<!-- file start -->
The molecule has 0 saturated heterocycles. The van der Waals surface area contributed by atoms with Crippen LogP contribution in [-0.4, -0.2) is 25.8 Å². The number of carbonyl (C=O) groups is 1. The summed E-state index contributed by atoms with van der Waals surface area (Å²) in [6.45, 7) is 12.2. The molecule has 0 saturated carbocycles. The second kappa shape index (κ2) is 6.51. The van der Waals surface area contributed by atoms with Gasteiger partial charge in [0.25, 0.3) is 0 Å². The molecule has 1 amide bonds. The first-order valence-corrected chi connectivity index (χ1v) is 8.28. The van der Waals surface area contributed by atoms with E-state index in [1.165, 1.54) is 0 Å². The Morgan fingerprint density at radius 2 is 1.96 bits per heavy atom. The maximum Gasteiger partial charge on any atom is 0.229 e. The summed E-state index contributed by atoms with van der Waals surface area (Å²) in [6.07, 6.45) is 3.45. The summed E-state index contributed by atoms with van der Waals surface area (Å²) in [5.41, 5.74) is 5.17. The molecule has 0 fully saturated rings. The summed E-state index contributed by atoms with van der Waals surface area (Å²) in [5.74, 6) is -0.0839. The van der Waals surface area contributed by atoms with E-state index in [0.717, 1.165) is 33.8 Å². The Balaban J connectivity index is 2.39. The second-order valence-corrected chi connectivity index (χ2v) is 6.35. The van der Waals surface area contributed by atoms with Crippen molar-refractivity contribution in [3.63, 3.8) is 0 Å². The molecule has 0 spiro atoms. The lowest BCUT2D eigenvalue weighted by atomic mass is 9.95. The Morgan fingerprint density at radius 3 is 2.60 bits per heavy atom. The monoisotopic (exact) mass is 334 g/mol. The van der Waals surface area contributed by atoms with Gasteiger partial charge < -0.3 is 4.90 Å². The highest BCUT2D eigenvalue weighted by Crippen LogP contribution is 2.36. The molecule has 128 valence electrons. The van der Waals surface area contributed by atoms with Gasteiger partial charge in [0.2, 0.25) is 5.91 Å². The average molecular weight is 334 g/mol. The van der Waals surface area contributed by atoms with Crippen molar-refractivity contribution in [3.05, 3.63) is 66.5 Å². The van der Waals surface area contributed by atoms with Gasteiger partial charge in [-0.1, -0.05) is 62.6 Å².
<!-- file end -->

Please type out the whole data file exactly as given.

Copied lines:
The molecule has 0 saturated heterocycles. The van der Waals surface area contributed by atoms with Crippen LogP contribution in [-0.4, -0.2) is 25.8 Å². The number of carbonyl (C=O) groups is 1. The summed E-state index contributed by atoms with van der Waals surface area (Å²) in [6.45, 7) is 12.2. The molecule has 0 saturated carbocycles. The second kappa shape index (κ2) is 6.51. The van der Waals surface area contributed by atoms with Gasteiger partial charge in [0.25, 0.3) is 0 Å². The molecule has 1 amide bonds. The first-order valence-corrected chi connectivity index (χ1v) is 8.28. The van der Waals surface area contributed by atoms with E-state index in [1.165, 1.54) is 0 Å². The Morgan fingerprint density at radius 2 is 1.96 bits per heavy atom. The maximum Gasteiger partial charge on any atom is 0.229 e. The summed E-state index contributed by atoms with van der Waals surface area (Å²) in [6.07, 6.45) is 3.45. The summed E-state index contributed by atoms with van der Waals surface area (Å²) in [5.41, 5.74) is 5.17. The molecule has 0 fully saturated rings. The summed E-state index contributed by atoms with van der Waals surface area (Å²) in [5.74, 6) is -0.0839. The van der Waals surface area contributed by atoms with E-state index in [0.717, 1.165) is 33.8 Å². The Balaban J connectivity index is 2.39. The second-order valence-corrected chi connectivity index (χ2v) is 6.35. The van der Waals surface area contributed by atoms with Crippen molar-refractivity contribution in [3.63, 3.8) is 0 Å². The molecule has 0 spiro atoms. The lowest BCUT2D eigenvalue weighted by atomic mass is 9.95. The Morgan fingerprint density at radius 3 is 2.60 bits per heavy atom. The monoisotopic (exact) mass is 334 g/mol. The van der Waals surface area contributed by atoms with Gasteiger partial charge < -0.3 is 4.90 Å². The highest BCUT2D eigenvalue weighted by Crippen LogP contribution is 2.36. The molecule has 128 valence electrons. The van der Waals surface area contributed by atoms with Gasteiger partial charge in [0.2, 0.25) is 5.91 Å². The average molecular weight is 334 g/mol. The van der Waals surface area contributed by atoms with Crippen molar-refractivity contribution in [3.05, 3.63) is 66.5 Å². The van der Waals surface area contributed by atoms with Gasteiger partial charge in [-0.1, -0.05) is 62.6 Å².